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Showing posts from October, 2012

The Deeper Mysteries of Halloween

Halloween originated as a Christian holy day (holiday) called the "Eve of All Saints" or "All Hollows Eve." The evening of October 31 was the first time that the feast of remembrance of all Saints could be celebrated in the churches. November 1 is the Feast day of All Saints, but just as Christmas celebrations begin on Christmas Eve, so All Saints begins on All Saints Eve.

The following poem, by Ed Pacht, is dramatic and evocative. It takes the form of a Litany and speaks of the deeper mysteries of Halloween. The secularization of Halloween has caused people to lose the original meaning of this Christian holiday. Traditonally, this is the time of the year when all those who had died are remembered by name during the service and thanks offered for their lives. In the earliest days of Christianity many who had died that year were martyred for their faith; some crucified, some beheaded, and some burned alive.

Today Halloween is a cheap fall festivity. It is about co…

What are we required to prove?

(Quod Erat Demonstrandum) by Amy Fogelstrom Chai

That which must be demonstrated
Is never what we think;
Angles, sections, slices, arcs fall
Neatly, in Euclidean order.
Time marks every palm and etches each eye— Geometry

That which must be divided
Is never what we expect;
The numerator stands, needing no other
Until, completed by another
One divides one, the solution remains--Unity

That which must be comprehended
Is rarely what we see;
Answers seem beyond our grasp
And will be, unless together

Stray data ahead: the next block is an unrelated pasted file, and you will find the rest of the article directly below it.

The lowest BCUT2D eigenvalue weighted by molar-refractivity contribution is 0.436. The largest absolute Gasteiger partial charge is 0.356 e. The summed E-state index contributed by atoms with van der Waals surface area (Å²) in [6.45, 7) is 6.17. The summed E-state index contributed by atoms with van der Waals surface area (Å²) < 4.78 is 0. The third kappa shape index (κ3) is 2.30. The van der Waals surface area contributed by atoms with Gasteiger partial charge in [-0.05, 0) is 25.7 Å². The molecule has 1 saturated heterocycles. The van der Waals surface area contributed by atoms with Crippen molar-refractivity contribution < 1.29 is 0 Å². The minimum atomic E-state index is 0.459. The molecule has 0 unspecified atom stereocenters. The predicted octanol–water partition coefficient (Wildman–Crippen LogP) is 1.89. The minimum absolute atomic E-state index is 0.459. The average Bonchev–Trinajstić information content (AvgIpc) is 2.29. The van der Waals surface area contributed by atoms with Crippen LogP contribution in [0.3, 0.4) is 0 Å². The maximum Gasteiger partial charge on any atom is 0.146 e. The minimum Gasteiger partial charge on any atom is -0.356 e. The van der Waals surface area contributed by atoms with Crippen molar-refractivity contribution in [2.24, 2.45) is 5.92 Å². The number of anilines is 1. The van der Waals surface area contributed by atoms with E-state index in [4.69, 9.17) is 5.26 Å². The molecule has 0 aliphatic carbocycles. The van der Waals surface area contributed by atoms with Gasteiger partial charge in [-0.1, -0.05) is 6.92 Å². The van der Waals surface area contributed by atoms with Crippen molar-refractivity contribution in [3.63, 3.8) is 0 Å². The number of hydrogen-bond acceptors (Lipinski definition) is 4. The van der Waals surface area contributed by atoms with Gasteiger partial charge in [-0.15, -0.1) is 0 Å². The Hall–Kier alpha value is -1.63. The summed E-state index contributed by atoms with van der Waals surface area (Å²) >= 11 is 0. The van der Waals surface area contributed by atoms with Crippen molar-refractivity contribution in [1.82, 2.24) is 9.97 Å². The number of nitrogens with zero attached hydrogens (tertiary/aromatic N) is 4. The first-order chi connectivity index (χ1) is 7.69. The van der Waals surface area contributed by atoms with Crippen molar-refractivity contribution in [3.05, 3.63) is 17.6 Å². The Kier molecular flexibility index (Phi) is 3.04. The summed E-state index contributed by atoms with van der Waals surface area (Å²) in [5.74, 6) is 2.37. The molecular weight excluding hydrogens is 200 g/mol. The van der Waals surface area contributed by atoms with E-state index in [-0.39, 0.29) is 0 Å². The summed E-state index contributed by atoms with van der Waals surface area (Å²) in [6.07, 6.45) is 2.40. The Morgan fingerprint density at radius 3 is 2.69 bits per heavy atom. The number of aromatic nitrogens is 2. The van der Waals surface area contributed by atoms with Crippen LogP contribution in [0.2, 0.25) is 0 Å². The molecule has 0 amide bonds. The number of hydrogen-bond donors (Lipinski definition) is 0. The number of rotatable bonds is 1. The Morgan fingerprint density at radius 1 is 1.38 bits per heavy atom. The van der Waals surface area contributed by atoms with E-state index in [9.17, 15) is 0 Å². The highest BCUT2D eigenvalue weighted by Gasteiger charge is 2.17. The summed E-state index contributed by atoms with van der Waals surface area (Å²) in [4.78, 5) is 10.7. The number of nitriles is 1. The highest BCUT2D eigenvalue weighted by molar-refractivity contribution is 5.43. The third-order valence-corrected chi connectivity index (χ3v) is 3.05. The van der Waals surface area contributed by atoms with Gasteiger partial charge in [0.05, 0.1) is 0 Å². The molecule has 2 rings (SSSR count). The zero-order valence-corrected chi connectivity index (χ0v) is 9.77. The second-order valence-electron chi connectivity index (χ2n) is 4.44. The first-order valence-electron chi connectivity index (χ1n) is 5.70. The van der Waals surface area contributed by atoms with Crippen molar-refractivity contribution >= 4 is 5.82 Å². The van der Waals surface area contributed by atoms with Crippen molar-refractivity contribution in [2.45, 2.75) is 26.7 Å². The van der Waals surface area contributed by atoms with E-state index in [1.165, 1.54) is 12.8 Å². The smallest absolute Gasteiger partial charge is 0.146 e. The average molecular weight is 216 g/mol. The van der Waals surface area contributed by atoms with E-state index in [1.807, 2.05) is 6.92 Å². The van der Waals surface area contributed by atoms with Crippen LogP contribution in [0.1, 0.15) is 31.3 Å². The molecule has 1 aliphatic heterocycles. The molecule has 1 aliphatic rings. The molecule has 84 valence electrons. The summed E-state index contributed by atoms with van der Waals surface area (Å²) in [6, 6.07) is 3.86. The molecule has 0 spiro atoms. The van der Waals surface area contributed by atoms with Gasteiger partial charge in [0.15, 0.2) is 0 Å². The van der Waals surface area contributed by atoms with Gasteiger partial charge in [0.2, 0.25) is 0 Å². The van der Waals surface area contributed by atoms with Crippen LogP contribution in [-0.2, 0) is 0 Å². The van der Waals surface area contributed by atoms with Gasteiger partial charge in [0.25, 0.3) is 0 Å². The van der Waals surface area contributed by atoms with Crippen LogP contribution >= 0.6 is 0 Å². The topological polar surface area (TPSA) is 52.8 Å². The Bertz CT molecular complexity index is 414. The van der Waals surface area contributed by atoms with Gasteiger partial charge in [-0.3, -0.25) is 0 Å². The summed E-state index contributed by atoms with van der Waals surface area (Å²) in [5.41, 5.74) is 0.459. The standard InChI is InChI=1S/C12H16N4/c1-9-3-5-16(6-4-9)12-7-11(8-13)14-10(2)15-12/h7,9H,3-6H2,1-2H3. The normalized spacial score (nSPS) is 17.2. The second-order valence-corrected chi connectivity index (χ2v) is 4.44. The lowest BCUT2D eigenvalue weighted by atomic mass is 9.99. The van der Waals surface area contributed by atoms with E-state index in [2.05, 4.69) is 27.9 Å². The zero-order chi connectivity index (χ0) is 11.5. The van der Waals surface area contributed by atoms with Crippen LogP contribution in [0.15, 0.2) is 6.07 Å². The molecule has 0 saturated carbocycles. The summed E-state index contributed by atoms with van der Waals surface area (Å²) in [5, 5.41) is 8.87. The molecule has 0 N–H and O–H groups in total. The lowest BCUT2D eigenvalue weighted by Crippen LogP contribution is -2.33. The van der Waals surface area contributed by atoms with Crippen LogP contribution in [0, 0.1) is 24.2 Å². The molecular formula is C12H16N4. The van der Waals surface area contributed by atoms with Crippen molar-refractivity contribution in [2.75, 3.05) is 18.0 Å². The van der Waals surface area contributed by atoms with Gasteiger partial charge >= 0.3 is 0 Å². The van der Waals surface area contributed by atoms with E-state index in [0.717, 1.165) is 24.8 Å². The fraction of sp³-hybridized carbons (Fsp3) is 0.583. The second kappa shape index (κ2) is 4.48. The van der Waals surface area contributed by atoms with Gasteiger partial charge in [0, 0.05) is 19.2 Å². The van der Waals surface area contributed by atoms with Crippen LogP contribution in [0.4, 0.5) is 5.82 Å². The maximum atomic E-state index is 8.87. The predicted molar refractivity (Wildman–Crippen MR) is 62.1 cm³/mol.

We seize the compass, and trace the heavens--Infinity

And what are you and I required to prove?

Monsters, Mummies, Banshees and Blobs

Here are some delightful poems for the season of ghosts and ghouls. All are written by a talented fifth grader named Shelby Stuart.

The Vampire at the Amusement Park

What an embarrassment. What a shame.
I no longer have my own good name.
Do you promise not to peep?
On the Upside-Down Coaster – I fell asleep!

Big Sister Mummy to Brother

I told you not to pull my hair
many times before.
Even though it’s barely there’s
no reason to ignore.
You’re being as annoying
as a big old moth.
So PLEASE stop toying
and stop yanking my cloth!

Banshee’s Blunder

Yes, I know it’s sensible.
It’s truly comprehensible.
But still, I feel
like some kind of nut
when on the roller coaster
you taped my mouth shut.

The Blob’s Fast Food Dining

I cannot believe what I’ve seen.
I started to lose my slimy sheen.
I screamed as loud as I was able
when I saw gum under the table.

Cynthia Erlandson's "These Holy Mysteries"

Cynthia Erlandson studied writing at Wheaton College (Illinois). Since 1990, she has been writing poetry that reflects her love of the sonorous language and liturgical themes of the Book of Common Prayer. I'm not sure which edition inspires her the most, but it probably isn't the 1979 prayer book, which falls short on poetic beauty, liturgical elegance, and theological substance.

In her volume of poems, These Holy Mysteries (a line taken from the Eucharistic Prayer), Cynthia treats the liturgical seasons of the Church. Her poems are rich in alliteration and explore the contrasts of light and darkness, drought and flood, and feast and fast.
Cynthia Erlandson's poems have appeared in Touchstone and in A Widening Light: Poems of the Incarnation (edited by my friend Luci Shaw, with whom I used to worship at Bethany Chapel in Wheaton). Here are 2 of the poems that appear in These Holy Mysteries.

Easter Monday
-Luke 24:13-35

With hearts eclipsed by Friday’s three-day night

Synchronized for a Moment

Locus Iste

An ambulance 
rumbled past
the outdoor 
choir concert
on a last-of-
summer Sunday 
in Utrecht

there for one
brief measure
we saw 
the choristers 
sing its siren

their open 
mouths howling 
the news 
of a heart 
stalled some-
where down 
the street

then it was
back to Bruckner 
and the slow 
of voices
softening into 
God’s silence.

--Emily Ruppel

From God and Nature: Fall 2012